In one of William Shakespeare's indelible lines, Juliet says that "a rose by any other name would smell as sweet."
Now the Arkansas Department of Parks, Heritage & Tourism has decided that the name for one of the state's most important prehistoric sites would sound even sweeter if changed to accurately reflect its long-ago roots.
That's why a sizable sign is freshly installed at the entrance, welcoming guests to "Plum Bayou Mounds Archeological State Park," 20 miles southeast of downtown Little Rock.
Until last month, the long-standing misnomer was Toltec Mounds Archeological State Park, erroneously bestowed in the 19th century. That vanished Toltec culture prospered about 1,000 years ago in Mexico, some 1,300 miles south of here. But knowledge of Mexican prehistory was hazy at best in 19th-century Arkansas.
Newly blessed with a proper name, Plum Bayou will host an annual event this month that its prehistoric people are believed to have marked. The Winter Solstice Celebration, 3:30-6:30 p.m. on Dec. 17, is scheduled for that weekend date four days before the actual shortest daylight of the year.
Visitors on Dec. 17 are invited to "walk into the past with us to discover what archaeologists have uncovered about the people who lived here over 1,000 years ago. The story of the Plum Bayou people will be revealed, including why sunsets were so important to their culture."
After the sunset is viewed over the tallest of the site's earthen structures, visitors will be invited to the picnic area to warm up at a fire with hot cocoa, cider, s'mores, and American Indian storytelling.
Meanwhile, the park's name change is still a work in progress. Except for that big new sign, most of the posted information still refers to "Toltec Mounds." As a park ranger explained during a recent visit, it will take a good deal of time to change all the posted information inside and outdoors, as well as reprint the brochures and other material.
"I don't think the people in charge realized what a huge task that is," he added.
Input received from Arkansans at a forum last spring was a factor in the name-change decision. Opinions were collected from other parties, including the Arkansas Archeological Survey, which manages the site along with the Arkansas Department of Parks, Heritage & Tourism.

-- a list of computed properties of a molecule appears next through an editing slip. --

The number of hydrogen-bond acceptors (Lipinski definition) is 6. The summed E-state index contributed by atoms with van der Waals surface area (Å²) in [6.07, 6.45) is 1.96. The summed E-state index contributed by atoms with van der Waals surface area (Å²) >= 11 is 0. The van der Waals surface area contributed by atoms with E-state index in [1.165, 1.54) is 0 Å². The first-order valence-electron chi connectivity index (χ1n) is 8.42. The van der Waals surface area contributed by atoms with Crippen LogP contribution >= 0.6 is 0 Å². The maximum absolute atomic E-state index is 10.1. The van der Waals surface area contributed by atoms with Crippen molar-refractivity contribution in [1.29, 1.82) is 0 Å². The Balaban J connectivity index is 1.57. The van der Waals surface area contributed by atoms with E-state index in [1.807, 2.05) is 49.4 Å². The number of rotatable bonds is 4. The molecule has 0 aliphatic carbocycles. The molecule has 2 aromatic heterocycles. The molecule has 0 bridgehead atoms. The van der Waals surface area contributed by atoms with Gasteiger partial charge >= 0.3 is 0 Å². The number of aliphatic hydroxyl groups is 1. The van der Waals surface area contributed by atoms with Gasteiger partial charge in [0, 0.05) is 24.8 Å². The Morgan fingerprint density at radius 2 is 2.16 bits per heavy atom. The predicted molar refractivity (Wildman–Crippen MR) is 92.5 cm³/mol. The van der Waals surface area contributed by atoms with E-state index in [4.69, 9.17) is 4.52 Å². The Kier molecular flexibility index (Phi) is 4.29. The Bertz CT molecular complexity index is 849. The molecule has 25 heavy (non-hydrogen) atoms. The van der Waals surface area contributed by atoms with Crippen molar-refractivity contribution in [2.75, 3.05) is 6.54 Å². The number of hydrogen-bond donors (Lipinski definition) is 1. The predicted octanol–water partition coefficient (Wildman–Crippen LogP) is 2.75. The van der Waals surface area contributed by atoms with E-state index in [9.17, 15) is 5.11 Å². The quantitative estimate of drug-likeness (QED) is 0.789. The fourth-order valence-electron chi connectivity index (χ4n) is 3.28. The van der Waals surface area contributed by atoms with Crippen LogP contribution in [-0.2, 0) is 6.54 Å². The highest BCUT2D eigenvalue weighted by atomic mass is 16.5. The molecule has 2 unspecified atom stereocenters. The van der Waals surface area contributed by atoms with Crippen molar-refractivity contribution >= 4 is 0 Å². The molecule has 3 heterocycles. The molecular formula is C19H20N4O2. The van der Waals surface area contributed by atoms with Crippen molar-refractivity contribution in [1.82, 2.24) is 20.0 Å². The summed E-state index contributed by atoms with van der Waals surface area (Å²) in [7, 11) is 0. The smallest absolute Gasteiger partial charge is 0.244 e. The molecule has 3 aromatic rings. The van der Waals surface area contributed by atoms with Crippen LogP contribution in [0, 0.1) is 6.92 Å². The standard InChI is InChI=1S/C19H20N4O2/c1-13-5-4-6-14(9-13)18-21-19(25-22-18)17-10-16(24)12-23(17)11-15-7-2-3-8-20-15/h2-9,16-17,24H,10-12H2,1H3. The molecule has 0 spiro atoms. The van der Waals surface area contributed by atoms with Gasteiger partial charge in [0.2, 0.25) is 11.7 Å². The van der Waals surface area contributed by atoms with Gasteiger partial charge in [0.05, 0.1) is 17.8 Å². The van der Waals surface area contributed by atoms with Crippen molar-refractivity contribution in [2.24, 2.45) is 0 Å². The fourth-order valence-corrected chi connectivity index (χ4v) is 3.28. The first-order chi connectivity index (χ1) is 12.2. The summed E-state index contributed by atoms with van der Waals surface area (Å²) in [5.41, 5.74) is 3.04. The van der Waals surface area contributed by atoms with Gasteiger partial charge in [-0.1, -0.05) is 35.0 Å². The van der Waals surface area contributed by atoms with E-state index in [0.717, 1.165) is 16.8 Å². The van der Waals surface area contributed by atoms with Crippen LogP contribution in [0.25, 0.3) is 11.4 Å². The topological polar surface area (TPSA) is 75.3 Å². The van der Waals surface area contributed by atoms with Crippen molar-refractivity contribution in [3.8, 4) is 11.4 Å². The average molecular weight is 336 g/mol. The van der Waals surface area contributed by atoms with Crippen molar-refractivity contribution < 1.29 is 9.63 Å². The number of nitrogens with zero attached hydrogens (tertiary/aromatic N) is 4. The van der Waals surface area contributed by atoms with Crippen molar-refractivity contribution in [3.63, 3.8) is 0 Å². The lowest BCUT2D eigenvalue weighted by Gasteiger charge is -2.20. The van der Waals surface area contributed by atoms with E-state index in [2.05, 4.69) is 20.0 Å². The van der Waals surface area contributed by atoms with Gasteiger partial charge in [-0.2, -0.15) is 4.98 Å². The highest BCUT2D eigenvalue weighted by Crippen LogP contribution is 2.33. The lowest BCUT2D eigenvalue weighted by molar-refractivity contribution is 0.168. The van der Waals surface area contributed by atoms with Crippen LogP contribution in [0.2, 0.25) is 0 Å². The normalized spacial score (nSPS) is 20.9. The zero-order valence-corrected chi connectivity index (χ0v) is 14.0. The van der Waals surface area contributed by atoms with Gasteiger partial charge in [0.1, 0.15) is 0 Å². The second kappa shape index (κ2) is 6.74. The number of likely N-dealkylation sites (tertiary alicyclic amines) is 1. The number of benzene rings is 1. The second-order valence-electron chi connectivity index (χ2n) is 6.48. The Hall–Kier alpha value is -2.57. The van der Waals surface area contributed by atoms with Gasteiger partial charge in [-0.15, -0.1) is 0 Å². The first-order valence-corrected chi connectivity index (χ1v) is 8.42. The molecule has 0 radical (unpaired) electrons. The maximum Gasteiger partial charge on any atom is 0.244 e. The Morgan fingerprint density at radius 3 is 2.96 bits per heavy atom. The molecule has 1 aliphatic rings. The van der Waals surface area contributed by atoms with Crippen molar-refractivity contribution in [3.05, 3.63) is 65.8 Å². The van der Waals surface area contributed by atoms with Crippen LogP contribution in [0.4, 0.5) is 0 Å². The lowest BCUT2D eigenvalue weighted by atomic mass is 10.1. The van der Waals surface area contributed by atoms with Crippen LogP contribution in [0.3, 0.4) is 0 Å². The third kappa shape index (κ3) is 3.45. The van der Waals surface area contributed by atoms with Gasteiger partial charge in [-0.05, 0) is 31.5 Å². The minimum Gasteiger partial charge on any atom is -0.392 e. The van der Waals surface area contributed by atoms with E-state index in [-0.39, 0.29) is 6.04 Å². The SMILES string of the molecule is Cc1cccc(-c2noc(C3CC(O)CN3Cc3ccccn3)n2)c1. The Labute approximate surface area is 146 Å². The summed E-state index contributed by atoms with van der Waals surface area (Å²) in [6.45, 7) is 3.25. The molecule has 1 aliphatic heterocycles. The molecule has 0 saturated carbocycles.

In announcing the name change on Nov. 2, Arkansas Archeological Survey's Paige Ford said, "We have always known the name Toltec to be a misnomer. It's a fact that the park's staff makes well known to visitors."
The site was occupied from about A.D. 650 to 1050 as a religious and social center for people living in the region. The culture was illiterate, so only physical evidence remains. There originally were 18 mounds, built near the oxbow lake now called Mound Lake. Farming during the 19th and early 20th century destroyed all but three of them.
A free brochure at the visitor center maps the park's two main paths, with numbered markers along the way describing site features. Walking either the Plum Bayou Trail or the Knapp Trail gives a close-up look at the layout.
The brochure reports that "archaeologists believe only about 50 people lived within the boundaries of this site. They were probably the religious and civic leaders of the Plum Bayou people. The general population, it is believed, lived in scattered villages and farmsteads in the surrounding area." It's likely that only several times a year would ordinary citizens have been admitted "for special ceremonies and to renew social and family ties."
The tallest of the three remaining structures, labeled Mound A and rising to 49 feet, is flat on top. It likely would have served as a platform for a temple or house. Mound B, 39 feet high, probably had a similar function.
The third, Mound C, is much lower and rounded on top. Archaeologists decided decades ago that it is a burial site, making it off-limits for digging under a 1991 state law that bans any disturbing of American Indian graves.
Plum Bayou Mounds Archeological State Park
- Address: 490 Toltec Mounds Road, Scott
- Hours: 8 a.m.-5 p.m. Wednesday-Saturday, 1-5 p.m. Sunday. The park will be closed on Christmas Eve and Christmas Day.
- Admission: Free. For the Dec. 17 Winter Solstice Celebration, there is a $4 fee for adults, $3 for children 6-12, free for youngsters under 6.
- Information: Visit arkansasstateparks.com or call (501) 961-9442.